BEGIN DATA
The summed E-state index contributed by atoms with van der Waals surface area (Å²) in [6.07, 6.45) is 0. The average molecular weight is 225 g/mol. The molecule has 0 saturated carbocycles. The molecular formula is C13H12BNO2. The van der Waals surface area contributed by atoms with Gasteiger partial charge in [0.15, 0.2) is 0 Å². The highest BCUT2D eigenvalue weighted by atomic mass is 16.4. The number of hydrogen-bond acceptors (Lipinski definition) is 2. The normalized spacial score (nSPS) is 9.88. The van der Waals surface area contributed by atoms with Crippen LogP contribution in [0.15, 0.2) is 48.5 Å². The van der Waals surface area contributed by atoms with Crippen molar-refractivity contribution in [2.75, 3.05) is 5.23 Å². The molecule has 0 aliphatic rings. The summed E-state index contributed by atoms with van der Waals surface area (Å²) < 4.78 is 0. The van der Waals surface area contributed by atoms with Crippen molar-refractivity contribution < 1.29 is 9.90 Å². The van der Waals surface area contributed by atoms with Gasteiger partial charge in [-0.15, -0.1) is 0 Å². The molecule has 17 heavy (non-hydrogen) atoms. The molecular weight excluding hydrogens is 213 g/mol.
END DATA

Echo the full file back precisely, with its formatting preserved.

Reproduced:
The summed E-state index contributed by atoms with van der Waals surface area (Å²) in [6.07, 6.45) is 0. The average molecular weight is 225 g/mol. The molecule has 0 saturated carbocycles. The molecular formula is C13H12BNO2. The van der Waals surface area contributed by atoms with Gasteiger partial charge in [0.15, 0.2) is 0 Å². The highest BCUT2D eigenvalue weighted by atomic mass is 16.4. The number of hydrogen-bond acceptors (Lipinski definition) is 2. The normalized spacial score (nSPS) is 9.88. The van der Waals surface area contributed by atoms with Crippen LogP contribution in [0.15, 0.2) is 48.5 Å². The van der Waals surface area contributed by atoms with Crippen molar-refractivity contribution in [2.75, 3.05) is 5.23 Å². The molecule has 0 aliphatic rings. The summed E-state index contributed by atoms with van der Waals surface area (Å²) < 4.78 is 0. The van der Waals surface area contributed by atoms with Crippen molar-refractivity contribution < 1.29 is 9.90 Å². The van der Waals surface area contributed by atoms with Gasteiger partial charge in [-0.15, -0.1) is 0 Å². The molecule has 17 heavy (non-hydrogen) atoms. The molecular weight excluding hydrogens is 213 g/mol.